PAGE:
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This archive contains 253 documents, with 73,204 words or 471,779 characters.

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(1934 - 1999)
George Molnar (1934 – 1999) was a Hungarian-born philosopher whose principal area of interest was metaphysics. He worked mainly in the Philosophy Department at the University of Sydney but resided in England in 1976–1982. He published four philosophical papers in two separate spells; the first two in the 1960s and the second two after a return to the profession in the 1990s. His book Powers: A Study in Metaphysics was published posthumously in 2003. A mini memoir Remembering George Molnar; politics and passions of a Sydney philosopher, edited by Molnar's longtime companion, Carlotta McIntosh, was published by Beaujon Press in 2019. (From : Wikipedia.org.)

(1905 - 1994) ~ Anarchist Leader of the FAI during the Spanish Civil War : Montseny served as one of the FAI's prominent activists and in November of 1936, she became the first woman in Spanish history to serve as the Minister of Health. One of her most controversial accomplishments in this position was the legalization of abortion... (From : Anarchy Archives.)
• "...triumph over fascism alone is worth the sacrifice of our lives." (From : "Militant Anarchism and the Reality in Spain," by ....)
• "We need no messiah and no sterile conception of a god menacing us with hell and purgatory. Love, as the basis of life will bind us together." (From : "Militant Anarchism and the Reality in Spain," by ....)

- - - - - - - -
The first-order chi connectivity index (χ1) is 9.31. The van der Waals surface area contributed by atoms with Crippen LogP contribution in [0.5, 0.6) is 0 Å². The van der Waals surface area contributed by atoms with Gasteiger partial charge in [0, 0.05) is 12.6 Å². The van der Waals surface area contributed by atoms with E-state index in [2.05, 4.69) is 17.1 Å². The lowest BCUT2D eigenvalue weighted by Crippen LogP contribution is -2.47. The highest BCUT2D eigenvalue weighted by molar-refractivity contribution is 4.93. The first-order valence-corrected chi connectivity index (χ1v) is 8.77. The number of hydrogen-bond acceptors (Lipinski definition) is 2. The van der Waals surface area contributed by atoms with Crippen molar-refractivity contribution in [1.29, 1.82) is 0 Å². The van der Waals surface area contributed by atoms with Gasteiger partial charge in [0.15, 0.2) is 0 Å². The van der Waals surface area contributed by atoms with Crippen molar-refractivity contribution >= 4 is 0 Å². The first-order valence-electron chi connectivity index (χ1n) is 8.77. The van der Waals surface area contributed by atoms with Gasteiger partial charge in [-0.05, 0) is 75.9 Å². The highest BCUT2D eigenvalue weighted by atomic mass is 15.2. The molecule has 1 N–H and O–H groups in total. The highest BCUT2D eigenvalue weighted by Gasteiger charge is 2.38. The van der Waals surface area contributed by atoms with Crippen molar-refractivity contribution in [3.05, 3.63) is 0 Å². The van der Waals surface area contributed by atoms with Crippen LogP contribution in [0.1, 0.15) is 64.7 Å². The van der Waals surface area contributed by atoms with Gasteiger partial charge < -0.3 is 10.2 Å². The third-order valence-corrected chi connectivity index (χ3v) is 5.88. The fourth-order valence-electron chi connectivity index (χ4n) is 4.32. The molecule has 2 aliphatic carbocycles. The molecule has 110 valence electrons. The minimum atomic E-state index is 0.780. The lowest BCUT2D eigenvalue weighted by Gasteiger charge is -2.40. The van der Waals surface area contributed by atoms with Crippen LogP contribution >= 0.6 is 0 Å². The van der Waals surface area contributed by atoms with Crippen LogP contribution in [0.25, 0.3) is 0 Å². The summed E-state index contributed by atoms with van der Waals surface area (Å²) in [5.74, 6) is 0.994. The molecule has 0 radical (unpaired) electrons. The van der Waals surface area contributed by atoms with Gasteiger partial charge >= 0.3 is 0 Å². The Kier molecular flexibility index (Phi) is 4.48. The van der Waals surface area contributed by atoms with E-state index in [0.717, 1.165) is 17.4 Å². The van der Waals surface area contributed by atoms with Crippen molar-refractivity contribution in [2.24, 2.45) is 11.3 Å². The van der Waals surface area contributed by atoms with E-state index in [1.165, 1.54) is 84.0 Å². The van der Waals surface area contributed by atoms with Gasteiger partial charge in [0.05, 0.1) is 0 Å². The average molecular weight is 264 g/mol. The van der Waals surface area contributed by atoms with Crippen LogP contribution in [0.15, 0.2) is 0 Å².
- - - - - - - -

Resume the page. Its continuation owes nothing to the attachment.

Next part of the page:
• "That is why a fascist victory is impossible. Because it must not be forgotten that this is not only a civil war-a social war is also being waged. It is the war of the common people against the rich, against the militarists, against the politicians-all of whom were responsible for the misery and poverty of the proletariat." (From : "Militant Anarchism and the Reality in Spain," by ....)

(1957 - 2002)
John Moore (1957 – 27 October 2002) was a British anarchist author, teacher, and organizer. A member of the Anarchist Research Group in London in the 1980s, he was one of the main theorists of the pro-Situ anarchism of the 1990s (most commonly associated with Hakim Bey), and was attracted to anarcho-primitivism in particular; his best-known work is the essay "A Primitivist Primer." Despite the heavy influence of theorist Fredy Perlman, Moore later turned to theorists of language and subjectivity, such as Julia Kristeva, Friedrich Nietzsche and Max Stirner. (From : Wikipedia.org.)

(1846 - 1906) ~ Father of Insurrectionary Anarchism : After being released from jail, Most came to the United States, beginning an invasion of anarcho-communism in the states. Most was a passionate anarchist, who believed that the state should be ruled by a collective group of all citizens, without any form of government. (From : Black Flag of Anarchy Bio.)
• "Private property, guarded by the state, increasingly exploits the poor; and the poor less and less use what they produce. If the government did not wholeheartedly maintain this swindle, the masses would not suffer it." (From : "Anarchist Communism," by Johann Most, 1889.)
• "He who negates present society, and seeks social conditions based on the sharing of property, is a revolutionary whether he calls himself an anarchist or a communist." (From : "Anarchist Communism," by Johann Most, 1889.)
• "Anarchism is a world view, a philosophy of society; indeed the philosophy of society, for whoever considers the world and human life in their profoundest senses and their complete development, and then decides on the societal form of greatest desirability, cannot but decide for anarchism. Every other form is a half-measure and a patchwork." (From : "Anarchist Communism," by Johann Most, 1889.)